We thoroughly enjoed our solitude at Minerva Reef but it was time to make a move for Tonga. Our weather forecaster told us that a rather large weather system was coming and that we should leave for a more sheltered anchorage. Why do you ask? Well we were currently anchored at Minerva Reef which is not sheltered at all, there is no protection from the receeding reef that disappears twice a day at high tide. We had a somewhat “decent” weather window to make the 2-2.5 day passage. It is during this passage that we had an utter rudder disaster.
When we look at weather to make a passage we take into account several factors using 4 different weather models and a professional weather router. We look at wind speed, wind direction, cape, rain, swell size, and swell direction.
During this particular weather window we had good winds, no cape, and no rain. However, we did have big 3m seas coming from the rear quarter panel. This sucks as seas can make your trip very uncomfortable. But, we needed to leave for a protected anchorage so we took this window.
I should note here that the passage from New Zealand to Minerva had pretty rough seas as well. During that 6 day passage we had 2.5-3.5m seas the entire time. That is a lot of bashing on the boat for a long period. But we made it to Minerva and all was ‘”fine.”
Passage: Minerva to Tonga
You probably read about this passage while we were actually underway as Matt was writing “live blogs.” But to summarize, we had decent weather for the first 1.5 days. The seas were big, 3m, but they came in long increments and were not too choppy.
However, after that we encountered messy, choppy seas that made it feel like we were inside a washer machine. The boat was banging all over the place and it was very uncomfortable.
Auto is Failing
Around 9:30pm, Matt woke me to help him steer the boat. What? We have auto for that. Auto Pilot is our automatic steering system which we rely on a lot during passages. Consider it like “cruise control” in your car.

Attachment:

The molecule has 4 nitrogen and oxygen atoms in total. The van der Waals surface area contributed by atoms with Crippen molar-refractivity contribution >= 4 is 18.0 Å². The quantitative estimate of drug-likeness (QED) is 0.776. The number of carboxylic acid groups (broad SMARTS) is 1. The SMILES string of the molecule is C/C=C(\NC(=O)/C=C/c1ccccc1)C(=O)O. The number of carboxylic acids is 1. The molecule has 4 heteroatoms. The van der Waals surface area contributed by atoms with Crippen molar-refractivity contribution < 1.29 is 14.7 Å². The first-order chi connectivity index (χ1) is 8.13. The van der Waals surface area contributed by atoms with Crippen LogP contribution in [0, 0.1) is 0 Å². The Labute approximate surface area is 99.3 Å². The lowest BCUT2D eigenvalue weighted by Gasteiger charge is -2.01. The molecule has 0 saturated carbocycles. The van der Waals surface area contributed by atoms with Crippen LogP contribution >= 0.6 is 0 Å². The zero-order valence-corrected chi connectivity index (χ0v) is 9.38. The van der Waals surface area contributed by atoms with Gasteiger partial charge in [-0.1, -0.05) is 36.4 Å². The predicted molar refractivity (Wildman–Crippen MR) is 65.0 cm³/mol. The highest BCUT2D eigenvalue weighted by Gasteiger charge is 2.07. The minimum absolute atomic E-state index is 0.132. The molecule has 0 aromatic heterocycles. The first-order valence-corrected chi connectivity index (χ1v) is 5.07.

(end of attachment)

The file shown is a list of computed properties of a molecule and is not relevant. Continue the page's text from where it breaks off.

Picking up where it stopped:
In big seas auto has a hard time steering the boat because the boat comes out of the water. With the big seas and strong winds the boat was wanting to head into the wind so Auto was having to constantly overcorrect by turning to port. But at this time, Auto was going every which was and not holding course at all. In fact, at one point, we were going backwards. This is when I took over hand steering as Matt adjusted the sails.
Matt and I worked on sail congifuration for 1.5 hours trying to figure out what was wrong with Auto. We finally settled on no main, a small double reefed jib and the engine. This was the only way to control steering and we still had 88nm (12hrs) to get to the channel in Tonga.
Keep in mind that it was pitch black outside, no moon, big seas, and the boat is moving 6-7kts. Matt checked the engine rooms to see if everything was ok with the rudders, but you can only see the top portion, and that looked good. You can’t see under the boat in these conditions.
We are missing what?
At dawn, we approached the Tonga channel. The winds had calmed down to a respectable 17-18kts and the seas were down to 1.5m. Matt went to the starboard sugar scoop and looked across to the port side and realized we were missing a rudder! Are you freakin kidding me?
Nothing we can do until we drop the hook so we continued on to the anchorage where we needed to clear into the country. Lucky for us, the officials allowed us to anchor outside the basin because we could not manuever around the small basin with only one rudder and limited steerage. We picked the officials up in our dinghy, did the paperwork on the boat, and then returned them to shore.
While in Raitea, French Polynesia we removed both rudders. This is what the rudder should look like:
Assessing the Damage
Once we cleared into the country we were allowed to jump in the water to evaluate the damage. There are multiple parts to a rudder….
The shaft is about 6′ in length and goes up into the engine compartment and down below the boat.